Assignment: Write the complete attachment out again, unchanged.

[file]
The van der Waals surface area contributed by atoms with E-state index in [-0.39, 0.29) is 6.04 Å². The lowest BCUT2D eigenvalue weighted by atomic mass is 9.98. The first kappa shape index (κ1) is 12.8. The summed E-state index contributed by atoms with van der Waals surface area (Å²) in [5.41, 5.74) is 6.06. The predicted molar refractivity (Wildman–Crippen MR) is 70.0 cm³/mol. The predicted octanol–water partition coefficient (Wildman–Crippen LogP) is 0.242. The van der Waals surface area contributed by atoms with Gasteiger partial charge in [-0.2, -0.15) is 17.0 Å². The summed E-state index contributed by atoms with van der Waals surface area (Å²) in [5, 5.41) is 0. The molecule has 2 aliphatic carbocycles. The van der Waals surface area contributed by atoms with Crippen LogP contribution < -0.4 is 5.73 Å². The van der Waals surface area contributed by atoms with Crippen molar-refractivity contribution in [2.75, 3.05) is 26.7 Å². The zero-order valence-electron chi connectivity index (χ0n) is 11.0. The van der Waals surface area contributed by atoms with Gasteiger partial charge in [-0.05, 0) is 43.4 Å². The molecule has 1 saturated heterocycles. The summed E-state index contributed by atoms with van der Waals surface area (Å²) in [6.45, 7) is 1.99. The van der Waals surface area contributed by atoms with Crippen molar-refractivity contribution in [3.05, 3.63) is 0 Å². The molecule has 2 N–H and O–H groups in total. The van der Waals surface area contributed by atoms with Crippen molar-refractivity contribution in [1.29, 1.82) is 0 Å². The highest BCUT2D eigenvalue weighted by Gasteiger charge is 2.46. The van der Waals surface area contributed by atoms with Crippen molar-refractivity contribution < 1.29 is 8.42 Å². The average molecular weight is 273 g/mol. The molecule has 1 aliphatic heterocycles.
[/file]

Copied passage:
The van der Waals surface area contributed by atoms with E-state index in [-0.39, 0.29) is 6.04 Å². The lowest BCUT2D eigenvalue weighted by atomic mass is 9.98. The first kappa shape index (κ1) is 12.8. The summed E-state index contributed by atoms with van der Waals surface area (Å²) in [5.41, 5.74) is 6.06. The predicted molar refractivity (Wildman–Crippen MR) is 70.0 cm³/mol. The predicted octanol–water partition coefficient (Wildman–Crippen LogP) is 0.242. The van der Waals surface area contributed by atoms with Gasteiger partial charge in [-0.2, -0.15) is 17.0 Å². The summed E-state index contributed by atoms with van der Waals surface area (Å²) in [5, 5.41) is 0. The molecule has 2 aliphatic carbocycles. The van der Waals surface area contributed by atoms with Crippen LogP contribution < -0.4 is 5.73 Å². The van der Waals surface area contributed by atoms with Crippen molar-refractivity contribution in [2.75, 3.05) is 26.7 Å². The zero-order valence-electron chi connectivity index (χ0n) is 11.0. The van der Waals surface area contributed by atoms with Gasteiger partial charge in [-0.05, 0) is 43.4 Å². The molecule has 1 saturated heterocycles. The summed E-state index contributed by atoms with van der Waals surface area (Å²) in [6.45, 7) is 1.99. The van der Waals surface area contributed by atoms with Crippen molar-refractivity contribution in [3.05, 3.63) is 0 Å². The molecule has 2 N–H and O–H groups in total. The van der Waals surface area contributed by atoms with Crippen molar-refractivity contribution in [1.29, 1.82) is 0 Å². The highest BCUT2D eigenvalue weighted by Gasteiger charge is 2.46. The van der Waals surface area contributed by atoms with Crippen molar-refractivity contribution < 1.29 is 8.42 Å². The average molecular weight is 273 g/mol. The molecule has 1 aliphatic heterocycles.